The future of money is exciting especially with the advent of blockchain technology and cryptocurrencies. The traditional banking system is slow and full of loopholes, while the remittance system is also changing drastically as the process is getting quicker and cheaper. Blockchain tech is playing a key role in this transformation and some of the enterprises in the industry are leading the revolution.
Ripple has acted as a major player in the scene as it has changed the way we look at remittance. Its on-Demand Liquidity product (ODL), previously known as xRapid, has been leveraging the companies native token XRP, to function as a bridge between two different currencies thus eliminating the need for any type of pre-funding.
The platform holds massive potential as it can enhance the traditional remittance market. Multiple businesses and even Banks are keen on utilizing Ripple’s ODL to meet customer demands while benefiting from the various properties of a blockchain. If implemented globally, this could make banking a lot more accessible as well.
Talking about the aforementioned points, Ripple CTO David Schwartz recently discussed the various problems with the global financial system and how Ripple can make things easier, in a keynote speech at Haas School of Business UBRI Connect 2019.
Schwartz talked about how millions of people in America have no access to any kind of financial services. He stressed over the fact that Americans believe the banking system in America is “overbanked” as one could easily open a bank account from anywhere they feel like. He then clarified that this is not the case.
“A fairly shocking statistic, 24 million Americans are under-banked, alongside almost 2 billion people worldwide.”
This is the reason why Ripple has focused its efforts towards facilitating cross border payments with its payments products. Payment networks today lock up money in distinct systems that are not compatible with each other. Schwartz compared this scenario with the early ages of the internet where he said “Information used to proprietary and slow.”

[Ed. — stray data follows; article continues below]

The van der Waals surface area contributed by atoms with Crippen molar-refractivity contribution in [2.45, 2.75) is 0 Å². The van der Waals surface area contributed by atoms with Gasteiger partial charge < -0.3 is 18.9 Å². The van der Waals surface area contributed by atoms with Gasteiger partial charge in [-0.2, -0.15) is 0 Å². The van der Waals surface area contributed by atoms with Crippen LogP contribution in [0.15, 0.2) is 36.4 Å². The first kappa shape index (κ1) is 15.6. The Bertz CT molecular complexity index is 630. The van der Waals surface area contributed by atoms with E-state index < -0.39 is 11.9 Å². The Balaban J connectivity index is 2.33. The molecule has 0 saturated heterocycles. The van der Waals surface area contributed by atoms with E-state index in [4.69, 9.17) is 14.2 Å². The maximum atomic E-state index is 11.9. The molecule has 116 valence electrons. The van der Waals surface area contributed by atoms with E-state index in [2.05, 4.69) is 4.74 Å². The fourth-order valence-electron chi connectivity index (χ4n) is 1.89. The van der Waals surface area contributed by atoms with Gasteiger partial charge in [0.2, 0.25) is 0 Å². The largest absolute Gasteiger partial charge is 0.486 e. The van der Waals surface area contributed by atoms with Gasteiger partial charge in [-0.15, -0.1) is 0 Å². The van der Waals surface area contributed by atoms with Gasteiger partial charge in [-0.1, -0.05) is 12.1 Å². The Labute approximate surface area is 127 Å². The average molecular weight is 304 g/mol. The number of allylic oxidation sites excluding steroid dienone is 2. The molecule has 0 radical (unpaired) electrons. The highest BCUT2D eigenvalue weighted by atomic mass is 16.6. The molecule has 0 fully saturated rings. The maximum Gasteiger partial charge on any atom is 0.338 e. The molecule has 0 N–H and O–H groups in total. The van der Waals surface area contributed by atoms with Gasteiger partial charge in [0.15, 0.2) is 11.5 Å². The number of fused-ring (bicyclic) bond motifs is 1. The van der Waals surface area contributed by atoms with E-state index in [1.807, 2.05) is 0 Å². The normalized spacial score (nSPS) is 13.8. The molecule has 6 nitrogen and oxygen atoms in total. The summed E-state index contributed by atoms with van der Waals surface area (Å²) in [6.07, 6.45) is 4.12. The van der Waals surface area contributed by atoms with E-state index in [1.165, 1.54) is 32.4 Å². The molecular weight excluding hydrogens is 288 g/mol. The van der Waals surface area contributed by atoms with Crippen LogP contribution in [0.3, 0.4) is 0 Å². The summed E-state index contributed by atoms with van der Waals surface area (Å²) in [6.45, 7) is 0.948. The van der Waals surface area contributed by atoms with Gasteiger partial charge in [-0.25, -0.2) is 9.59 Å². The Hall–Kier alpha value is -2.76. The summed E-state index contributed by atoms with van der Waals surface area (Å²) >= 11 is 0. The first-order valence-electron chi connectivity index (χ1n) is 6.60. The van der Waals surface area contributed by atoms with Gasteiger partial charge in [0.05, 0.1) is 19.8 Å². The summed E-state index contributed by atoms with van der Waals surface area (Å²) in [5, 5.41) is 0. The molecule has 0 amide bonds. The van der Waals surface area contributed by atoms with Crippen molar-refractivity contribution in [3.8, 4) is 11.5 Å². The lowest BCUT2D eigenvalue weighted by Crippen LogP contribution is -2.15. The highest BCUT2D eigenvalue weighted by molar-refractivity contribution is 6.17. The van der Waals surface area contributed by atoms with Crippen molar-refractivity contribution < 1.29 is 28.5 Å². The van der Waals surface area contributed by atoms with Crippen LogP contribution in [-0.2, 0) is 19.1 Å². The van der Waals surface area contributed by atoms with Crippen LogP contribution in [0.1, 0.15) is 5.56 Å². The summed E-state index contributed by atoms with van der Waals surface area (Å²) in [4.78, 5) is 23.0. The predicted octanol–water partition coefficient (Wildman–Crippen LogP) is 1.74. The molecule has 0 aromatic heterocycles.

According to Schwartz, XRP could play a pivotal role in making payments faster and cheaper by allowing financial institutions to use XRP as a tool to overcome liquidity problems. Basically a payments system that is available to anybody, anytime, anywhere. Talking about RippleNet, he further clarified with an example:
“So, for example, without some sort of a cryptocurrency solution, to make a payment to the Philippines you’d have to have Philippine pesos sitting in the Philippines […] What RippleNet does with XRP, is the sender can exchange their sending currency, say US dollars for XRP, send the XRP on the XRP Ledger and buy Philippine pesos precisely when they need them.”
Earlier in an interview with Jay Kim at the Swell conference in Singapore, Ripple CEO Brad Garlinghouse revealed his vision of replacing the traditional remittance system with XRP’s ODL product. He said that at some point, ODL would deploy a $2 trillion pool of liquidity to reduce transfer costs. He elaborated:
“There’s $10 trillion pre-funded in accounts around the world, which is effectively the oil that is facilitating the engine that is correspondent banking. The oil has to be there or correspondent banking won’t work. Now, if we can reduce the amount of oil that improves the efficiency of the global economy. So we feel like, bit by bit, we’re going to be able to take that $10 trillion down to $9 trillion, to $8 trillion. This is a journey that will take many years. But we’re incredibly enthused by the progress we’ve made in a relatively short amount of time.”
Ripple isn’t just vocal about its plans. The company has already started implementing its financial products across various sectors with corporate partnerships. One of the biggest partners with Ripple right now is Moneygram, the world’s second-largest payment processor. Moneygram has been implementing ODL to move 10% of its Mexican peso foreign exchange transaction volume.
These partnerships are boosting ODL use while also giving the blockchain industry a lot of exposure. Ripple’s vision of a faster and cheaper banking system might still be a long way to go, but it surely is paving a road for future development in this sector.